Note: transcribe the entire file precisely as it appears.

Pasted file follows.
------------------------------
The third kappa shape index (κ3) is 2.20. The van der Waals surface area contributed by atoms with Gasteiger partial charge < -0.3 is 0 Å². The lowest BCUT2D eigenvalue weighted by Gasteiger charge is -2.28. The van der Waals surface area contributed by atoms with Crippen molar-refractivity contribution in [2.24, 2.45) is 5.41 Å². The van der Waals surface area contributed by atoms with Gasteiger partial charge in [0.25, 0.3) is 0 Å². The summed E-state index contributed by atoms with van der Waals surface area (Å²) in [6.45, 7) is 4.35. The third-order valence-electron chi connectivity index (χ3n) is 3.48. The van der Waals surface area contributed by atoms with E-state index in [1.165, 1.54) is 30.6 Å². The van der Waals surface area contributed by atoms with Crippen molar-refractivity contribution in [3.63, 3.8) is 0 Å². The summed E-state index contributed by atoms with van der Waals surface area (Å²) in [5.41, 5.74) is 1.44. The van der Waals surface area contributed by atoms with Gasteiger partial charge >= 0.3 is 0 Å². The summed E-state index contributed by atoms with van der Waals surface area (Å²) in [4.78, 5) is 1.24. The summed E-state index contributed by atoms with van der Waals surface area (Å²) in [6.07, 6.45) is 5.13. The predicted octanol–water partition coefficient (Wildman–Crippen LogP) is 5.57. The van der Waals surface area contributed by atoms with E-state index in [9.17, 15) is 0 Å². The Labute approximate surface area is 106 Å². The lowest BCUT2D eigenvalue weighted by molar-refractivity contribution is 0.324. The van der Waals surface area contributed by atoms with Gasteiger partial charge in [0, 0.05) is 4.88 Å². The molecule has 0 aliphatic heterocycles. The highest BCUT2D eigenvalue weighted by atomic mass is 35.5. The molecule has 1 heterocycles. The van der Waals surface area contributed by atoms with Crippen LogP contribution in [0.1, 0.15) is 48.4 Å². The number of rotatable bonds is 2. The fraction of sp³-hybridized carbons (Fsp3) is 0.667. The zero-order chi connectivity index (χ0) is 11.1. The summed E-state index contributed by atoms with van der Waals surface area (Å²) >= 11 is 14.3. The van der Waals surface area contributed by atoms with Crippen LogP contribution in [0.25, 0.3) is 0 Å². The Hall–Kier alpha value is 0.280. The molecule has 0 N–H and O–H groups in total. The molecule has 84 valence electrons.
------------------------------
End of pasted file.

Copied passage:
The third kappa shape index (κ3) is 2.20. The van der Waals surface area contributed by atoms with Gasteiger partial charge < -0.3 is 0 Å². The lowest BCUT2D eigenvalue weighted by Gasteiger charge is -2.28. The van der Waals surface area contributed by atoms with Crippen molar-refractivity contribution in [2.24, 2.45) is 5.41 Å². The van der Waals surface area contributed by atoms with Gasteiger partial charge in [0.25, 0.3) is 0 Å². The summed E-state index contributed by atoms with van der Waals surface area (Å²) in [6.45, 7) is 4.35. The third-order valence-electron chi connectivity index (χ3n) is 3.48. The van der Waals surface area contributed by atoms with E-state index in [1.165, 1.54) is 30.6 Å². The van der Waals surface area contributed by atoms with Crippen molar-refractivity contribution in [3.63, 3.8) is 0 Å². The summed E-state index contributed by atoms with van der Waals surface area (Å²) in [5.41, 5.74) is 1.44. The van der Waals surface area contributed by atoms with Gasteiger partial charge >= 0.3 is 0 Å². The summed E-state index contributed by atoms with van der Waals surface area (Å²) in [4.78, 5) is 1.24. The summed E-state index contributed by atoms with van der Waals surface area (Å²) in [6.07, 6.45) is 5.13. The predicted octanol–water partition coefficient (Wildman–Crippen LogP) is 5.57. The van der Waals surface area contributed by atoms with E-state index in [9.17, 15) is 0 Å². The Labute approximate surface area is 106 Å². The lowest BCUT2D eigenvalue weighted by molar-refractivity contribution is 0.324. The van der Waals surface area contributed by atoms with Gasteiger partial charge in [0, 0.05) is 4.88 Å². The molecule has 0 aliphatic heterocycles. The highest BCUT2D eigenvalue weighted by atomic mass is 35.5. The molecule has 1 heterocycles. The van der Waals surface area contributed by atoms with Crippen LogP contribution in [0.1, 0.15) is 48.4 Å². The number of rotatable bonds is 2. The fraction of sp³-hybridized carbons (Fsp3) is 0.667. The zero-order chi connectivity index (χ0) is 11.1. The summed E-state index contributed by atoms with van der Waals surface area (Å²) >= 11 is 14.3. The van der Waals surface area contributed by atoms with Crippen LogP contribution in [0.25, 0.3) is 0 Å². The Hall–Kier alpha value is 0.280. The molecule has 0 N–H and O–H groups in total. The molecule has 84 valence electrons.